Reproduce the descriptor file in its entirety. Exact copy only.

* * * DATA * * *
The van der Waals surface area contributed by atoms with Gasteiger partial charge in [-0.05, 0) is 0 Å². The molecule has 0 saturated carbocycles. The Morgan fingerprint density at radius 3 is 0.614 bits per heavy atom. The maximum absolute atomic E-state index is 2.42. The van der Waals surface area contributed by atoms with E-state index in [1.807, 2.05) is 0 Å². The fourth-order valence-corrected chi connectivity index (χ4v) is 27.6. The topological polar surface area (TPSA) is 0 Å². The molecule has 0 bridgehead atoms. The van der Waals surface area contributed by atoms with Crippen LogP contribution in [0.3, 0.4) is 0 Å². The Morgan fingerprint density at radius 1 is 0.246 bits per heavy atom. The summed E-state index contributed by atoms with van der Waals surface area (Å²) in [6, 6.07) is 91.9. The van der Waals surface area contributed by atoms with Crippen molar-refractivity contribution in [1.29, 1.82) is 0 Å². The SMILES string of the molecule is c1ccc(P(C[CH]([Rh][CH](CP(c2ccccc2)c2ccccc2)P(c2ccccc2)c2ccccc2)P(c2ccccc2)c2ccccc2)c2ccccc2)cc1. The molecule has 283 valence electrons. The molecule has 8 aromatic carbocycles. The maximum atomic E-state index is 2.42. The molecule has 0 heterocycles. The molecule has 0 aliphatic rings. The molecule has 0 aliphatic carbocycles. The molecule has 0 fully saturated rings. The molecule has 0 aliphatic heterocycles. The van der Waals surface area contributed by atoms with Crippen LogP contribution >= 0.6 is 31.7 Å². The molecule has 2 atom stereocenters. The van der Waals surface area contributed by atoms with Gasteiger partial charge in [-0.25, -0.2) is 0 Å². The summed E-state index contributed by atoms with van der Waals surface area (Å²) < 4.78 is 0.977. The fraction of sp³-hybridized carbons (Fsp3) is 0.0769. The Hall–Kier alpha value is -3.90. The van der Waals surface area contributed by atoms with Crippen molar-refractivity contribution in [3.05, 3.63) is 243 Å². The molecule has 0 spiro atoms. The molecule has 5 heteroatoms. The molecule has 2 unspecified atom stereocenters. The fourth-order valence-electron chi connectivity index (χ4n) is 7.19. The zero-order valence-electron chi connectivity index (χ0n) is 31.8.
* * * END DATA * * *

The van der Waals surface area contributed by atoms with Gasteiger partial charge in [-0.05, 0) is 0 Å². The molecule has 0 saturated carbocycles. The Morgan fingerprint density at radius 3 is 0.614 bits per heavy atom. The maximum absolute atomic E-state index is 2.42. The van der Waals surface area contributed by atoms with E-state index in [1.807, 2.05) is 0 Å². The fourth-order valence-corrected chi connectivity index (χ4v) is 27.6. The topological polar surface area (TPSA) is 0 Å². The molecule has 0 bridgehead atoms. The van der Waals surface area contributed by atoms with Crippen LogP contribution in [0.3, 0.4) is 0 Å². The Morgan fingerprint density at radius 1 is 0.246 bits per heavy atom. The summed E-state index contributed by atoms with van der Waals surface area (Å²) in [6, 6.07) is 91.9. The van der Waals surface area contributed by atoms with Crippen molar-refractivity contribution in [1.29, 1.82) is 0 Å². The SMILES string of the molecule is c1ccc(P(C[CH]([Rh][CH](CP(c2ccccc2)c2ccccc2)P(c2ccccc2)c2ccccc2)P(c2ccccc2)c2ccccc2)c2ccccc2)cc1. The molecule has 283 valence electrons. The molecule has 8 aromatic carbocycles. The maximum atomic E-state index is 2.42. The molecule has 0 heterocycles. The molecule has 0 aliphatic rings. The molecule has 0 aliphatic carbocycles. The molecule has 0 fully saturated rings. The molecule has 0 aliphatic heterocycles. The van der Waals surface area contributed by atoms with Crippen LogP contribution >= 0.6 is 31.7 Å². The molecule has 2 atom stereocenters. The van der Waals surface area contributed by atoms with Gasteiger partial charge in [-0.25, -0.2) is 0 Å². The summed E-state index contributed by atoms with van der Waals surface area (Å²) < 4.78 is 0.977. The fraction of sp³-hybridized carbons (Fsp3) is 0.0769. The Hall–Kier alpha value is -3.90. The van der Waals surface area contributed by atoms with Crippen molar-refractivity contribution in [3.05, 3.63) is 243 Å². The molecule has 0 spiro atoms. The molecule has 5 heteroatoms. The molecule has 2 unspecified atom stereocenters. The fourth-order valence-electron chi connectivity index (χ4n) is 7.19. The zero-order valence-electron chi connectivity index (χ0n) is 31.8.